Thin-gauge thermoformer Amros Industries Inc. of Cleveland has upgraded production controls and moved to a larger site.
Gregory Shteyngarts, owner and president, established the company in 1986, initially as a maker of special packing machinery. He began packaging for others in 1988 and started in-house thermoforming in 1992.
Now, any Amros packing machinery developments stay inside the company and, so far, that also goes for software creativity.
Using internal resources, Amros designed and built a real-time production-control system for the plant at a total cost of $50,000.
``We ... put it into place in early 2005,'' Shteyngarts said in a telephone interview. The efficiency gain: about 20 percent.
The system takes control upon receipt of a purchase order, oversees each run's machine start and finish and permits constant remote monitoring.
``We are adding inventory control with production control and tying them together. We may offer the [real-time] system on the market,'' he said, though he had no time line for such a step.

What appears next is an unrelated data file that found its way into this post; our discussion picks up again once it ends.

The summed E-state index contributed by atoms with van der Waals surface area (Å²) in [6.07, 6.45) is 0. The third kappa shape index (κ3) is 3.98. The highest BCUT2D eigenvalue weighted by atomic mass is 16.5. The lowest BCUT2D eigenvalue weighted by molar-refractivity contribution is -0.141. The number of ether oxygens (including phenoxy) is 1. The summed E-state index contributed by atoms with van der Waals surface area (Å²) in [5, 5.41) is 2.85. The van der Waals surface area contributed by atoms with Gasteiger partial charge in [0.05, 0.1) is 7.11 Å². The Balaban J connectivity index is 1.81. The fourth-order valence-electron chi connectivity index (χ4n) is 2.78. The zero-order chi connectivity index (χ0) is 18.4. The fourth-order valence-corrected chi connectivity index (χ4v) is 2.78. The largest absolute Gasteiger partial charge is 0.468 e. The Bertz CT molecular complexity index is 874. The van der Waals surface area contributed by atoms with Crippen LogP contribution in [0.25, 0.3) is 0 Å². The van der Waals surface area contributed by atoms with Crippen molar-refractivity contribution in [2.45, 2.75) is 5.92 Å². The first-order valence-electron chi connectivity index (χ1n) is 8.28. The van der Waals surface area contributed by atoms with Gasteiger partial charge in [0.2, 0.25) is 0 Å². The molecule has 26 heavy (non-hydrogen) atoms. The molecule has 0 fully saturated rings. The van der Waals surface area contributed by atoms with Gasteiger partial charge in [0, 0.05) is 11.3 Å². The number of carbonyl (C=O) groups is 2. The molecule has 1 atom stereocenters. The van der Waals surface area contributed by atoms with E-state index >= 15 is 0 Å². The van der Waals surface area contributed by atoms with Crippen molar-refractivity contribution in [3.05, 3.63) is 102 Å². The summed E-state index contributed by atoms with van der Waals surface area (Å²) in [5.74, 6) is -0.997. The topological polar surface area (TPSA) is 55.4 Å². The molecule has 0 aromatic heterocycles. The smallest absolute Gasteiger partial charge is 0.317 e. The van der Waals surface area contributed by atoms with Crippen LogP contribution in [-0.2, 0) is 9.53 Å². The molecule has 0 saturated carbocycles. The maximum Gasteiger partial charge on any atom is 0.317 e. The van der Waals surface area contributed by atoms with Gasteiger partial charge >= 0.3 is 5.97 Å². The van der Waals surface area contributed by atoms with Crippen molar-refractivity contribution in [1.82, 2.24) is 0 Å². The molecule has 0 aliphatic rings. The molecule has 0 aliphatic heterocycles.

In a broader endeavor, Amros has completed a prototype and intends to change each thermoforming machine's software controls, at a cost of about $25,000 per machine.
Amros acquired a 65,000-square-foot building last year, relocating from its nearby leased space of 35,000 square feet. The company invested about $1.5 million for the building and $250,000 for three Drypoll inline thermoforming machines. Amros has 13 in-line vacuum and pressure formers.
The firm's thermoformed automotive parts include door weather shields and safety-belt cups.
Amros employs 42, including three mold makers, and had sales of $5 million for the fiscal year ended March 31. Passing along higher material prices accounted for much of a $1 million increase in sales from the past fiscal year.